The key mechanisms to ensure equitability include:
- differentiated service levels;
- alliances or partnerships with community-based service organisations;
- flexible payment options; and
- appointing NGOs as advocates for the poor
Inclusiveness is a principle that implies the removal of
institutional constraints and enhancement of incentives
to increase the access of diverse individuals and groups to
service. The need for increased inclusiveness in the formulation
of national regulations has to be identified clearly at the beginning
of the planning process.
Inclusiveness for all stakeholders in PPP projects is essential
if the outcomes are to truly enhance the availability
and quality of the services. In fact, the degree of inclusion,
or participation of poor and marginalised groups in
shaping PPP policy and enjoying benefits is a major indicator
of pro-poor planning and governance.
In order to promote inclusiveness, participatory techniques
can be used. Specifically, a Participatory Poverty Assessment
can strengthen more conventional poverty assessment processes
[Tool 4 and 5].
However, it is worth pointing out that although inclusiveness
leads to improved government decision-making, this could
at times occur at the expense of efficiency. The use of
a standard set of procedures for participation will result
in increasing efficiency gains.
Empowering the poor is a central principle in partnerships
focused on bringing benefits to poor communities. This form
of empowerment is the expansion of assets and capabilities
of poor people to participate in, negotiate with, influence,
control and hold accountable institutions that affect their lives.
In its broadest sense, empowerment is the expansion of freedom
of choice and action.
This is a participatory process, which places or transfers
decision-making responsibility and the resources to act into
the hands of those who will benefit. The empowering process
- strengthening the legal status of stakeholder organisations;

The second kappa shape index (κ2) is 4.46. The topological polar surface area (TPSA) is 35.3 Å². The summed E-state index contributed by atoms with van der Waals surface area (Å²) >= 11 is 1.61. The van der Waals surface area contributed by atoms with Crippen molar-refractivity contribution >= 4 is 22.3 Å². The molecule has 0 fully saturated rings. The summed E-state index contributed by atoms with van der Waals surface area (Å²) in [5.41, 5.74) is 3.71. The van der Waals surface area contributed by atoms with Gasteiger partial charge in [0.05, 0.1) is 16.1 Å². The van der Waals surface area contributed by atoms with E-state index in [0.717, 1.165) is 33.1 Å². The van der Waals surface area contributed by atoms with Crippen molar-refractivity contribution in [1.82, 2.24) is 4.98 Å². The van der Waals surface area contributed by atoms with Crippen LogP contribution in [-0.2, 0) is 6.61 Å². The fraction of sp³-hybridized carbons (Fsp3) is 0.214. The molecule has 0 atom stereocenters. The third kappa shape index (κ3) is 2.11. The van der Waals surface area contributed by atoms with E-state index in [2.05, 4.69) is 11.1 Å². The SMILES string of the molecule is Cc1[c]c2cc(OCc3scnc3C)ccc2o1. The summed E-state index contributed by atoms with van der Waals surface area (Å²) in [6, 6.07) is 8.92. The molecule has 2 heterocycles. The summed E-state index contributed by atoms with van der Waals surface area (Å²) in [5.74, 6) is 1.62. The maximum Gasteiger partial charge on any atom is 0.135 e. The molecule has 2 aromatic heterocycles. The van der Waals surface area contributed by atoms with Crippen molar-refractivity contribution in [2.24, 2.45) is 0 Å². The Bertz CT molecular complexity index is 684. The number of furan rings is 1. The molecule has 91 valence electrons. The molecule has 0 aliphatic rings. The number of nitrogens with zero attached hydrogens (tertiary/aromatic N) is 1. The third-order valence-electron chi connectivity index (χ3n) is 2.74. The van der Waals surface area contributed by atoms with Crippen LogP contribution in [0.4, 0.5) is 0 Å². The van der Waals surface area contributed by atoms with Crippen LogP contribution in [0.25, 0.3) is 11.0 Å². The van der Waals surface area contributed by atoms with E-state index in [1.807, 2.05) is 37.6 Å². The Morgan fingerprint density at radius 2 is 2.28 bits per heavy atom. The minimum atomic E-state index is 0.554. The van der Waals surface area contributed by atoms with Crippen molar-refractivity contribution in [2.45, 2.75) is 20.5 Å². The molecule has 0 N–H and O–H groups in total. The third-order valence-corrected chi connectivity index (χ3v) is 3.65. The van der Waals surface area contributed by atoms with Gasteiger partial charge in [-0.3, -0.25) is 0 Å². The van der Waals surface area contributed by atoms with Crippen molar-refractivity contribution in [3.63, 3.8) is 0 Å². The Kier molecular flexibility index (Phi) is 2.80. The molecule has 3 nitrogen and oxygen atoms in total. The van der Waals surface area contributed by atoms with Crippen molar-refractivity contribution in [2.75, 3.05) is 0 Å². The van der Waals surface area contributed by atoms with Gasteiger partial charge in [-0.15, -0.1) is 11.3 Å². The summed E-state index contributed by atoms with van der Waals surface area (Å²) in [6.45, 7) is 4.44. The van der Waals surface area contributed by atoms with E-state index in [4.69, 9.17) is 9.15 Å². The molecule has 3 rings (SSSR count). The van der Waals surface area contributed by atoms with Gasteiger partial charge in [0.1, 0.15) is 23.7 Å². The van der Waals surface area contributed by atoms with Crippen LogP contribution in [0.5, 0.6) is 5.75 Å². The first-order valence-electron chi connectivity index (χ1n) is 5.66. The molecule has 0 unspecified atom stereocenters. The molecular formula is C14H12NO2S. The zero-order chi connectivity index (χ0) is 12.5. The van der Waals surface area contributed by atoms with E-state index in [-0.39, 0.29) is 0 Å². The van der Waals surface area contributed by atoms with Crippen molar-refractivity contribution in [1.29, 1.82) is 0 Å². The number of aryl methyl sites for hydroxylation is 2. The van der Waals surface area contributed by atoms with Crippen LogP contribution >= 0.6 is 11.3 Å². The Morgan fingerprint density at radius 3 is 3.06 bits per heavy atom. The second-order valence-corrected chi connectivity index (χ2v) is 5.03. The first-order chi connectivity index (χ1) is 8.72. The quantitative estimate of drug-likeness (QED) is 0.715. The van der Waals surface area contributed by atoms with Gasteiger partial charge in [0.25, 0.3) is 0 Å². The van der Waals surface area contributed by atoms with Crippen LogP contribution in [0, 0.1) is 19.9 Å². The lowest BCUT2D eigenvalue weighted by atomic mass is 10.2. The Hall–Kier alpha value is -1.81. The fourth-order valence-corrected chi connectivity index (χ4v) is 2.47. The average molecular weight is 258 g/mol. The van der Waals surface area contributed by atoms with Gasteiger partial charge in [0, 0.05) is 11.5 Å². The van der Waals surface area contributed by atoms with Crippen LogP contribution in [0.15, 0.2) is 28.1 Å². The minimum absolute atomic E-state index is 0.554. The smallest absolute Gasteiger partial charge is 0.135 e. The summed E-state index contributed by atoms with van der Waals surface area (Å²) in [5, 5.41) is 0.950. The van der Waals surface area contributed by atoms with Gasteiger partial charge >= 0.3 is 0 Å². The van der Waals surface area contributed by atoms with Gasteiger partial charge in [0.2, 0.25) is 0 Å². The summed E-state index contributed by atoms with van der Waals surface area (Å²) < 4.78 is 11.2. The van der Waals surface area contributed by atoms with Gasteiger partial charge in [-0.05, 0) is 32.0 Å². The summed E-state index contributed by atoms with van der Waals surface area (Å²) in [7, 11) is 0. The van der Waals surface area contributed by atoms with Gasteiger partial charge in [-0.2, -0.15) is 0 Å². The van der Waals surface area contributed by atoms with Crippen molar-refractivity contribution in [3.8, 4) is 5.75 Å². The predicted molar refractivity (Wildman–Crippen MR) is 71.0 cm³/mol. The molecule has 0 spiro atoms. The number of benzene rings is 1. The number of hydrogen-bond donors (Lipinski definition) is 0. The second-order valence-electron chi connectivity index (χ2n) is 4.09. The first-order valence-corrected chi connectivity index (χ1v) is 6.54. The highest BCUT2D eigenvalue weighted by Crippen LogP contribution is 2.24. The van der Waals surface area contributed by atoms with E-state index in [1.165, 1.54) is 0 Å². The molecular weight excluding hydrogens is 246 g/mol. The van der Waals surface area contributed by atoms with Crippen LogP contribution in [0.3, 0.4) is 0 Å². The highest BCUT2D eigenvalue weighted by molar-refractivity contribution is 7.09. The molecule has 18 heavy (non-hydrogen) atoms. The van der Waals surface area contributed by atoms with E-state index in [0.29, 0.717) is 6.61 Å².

- capacity development for stakeholder organisations;
- enhancing stakeholder authority to manage funds, hire
and fire workers, supervise work and procure materials;
- enhancing stakeholder authority to certify satisfactory
completion of projects and establish monitoring and evaluation
- support for new and spontaneous initiatives by stakeholders.
does a PPP empower the poor?
Partnerships can become more focused on empowerment through
the development of appropriate procurement procedures
for formal private sector arrangements. For example:
- ensuring participation in all appropriate phases and
- ensuring that community representatives play a role in decision-making;
- promoting the participation of vulnerable groups by developing
- creating supportive institutional mechanisms;
- supporting the rights, conditions and compensations of employees;
- ensuring that informal service providers are empowered to take
on greater roles.
Empowerment is the
expansion of freedom
of choice and action
How is empowerment carried out?
Empowerment may be facilitated by the stakeholder group or
individual alone, through education, coalition building,
community organising, resource development or advocacy assistance.
A mediator can also encourage empowerment; he/she can work
with the person or group of lower power or status to help them
represent themselves more effectively.
Who is involved?
Municipal stakeholders in organising
<– Statement of key principles
<– Monitoring and evaluation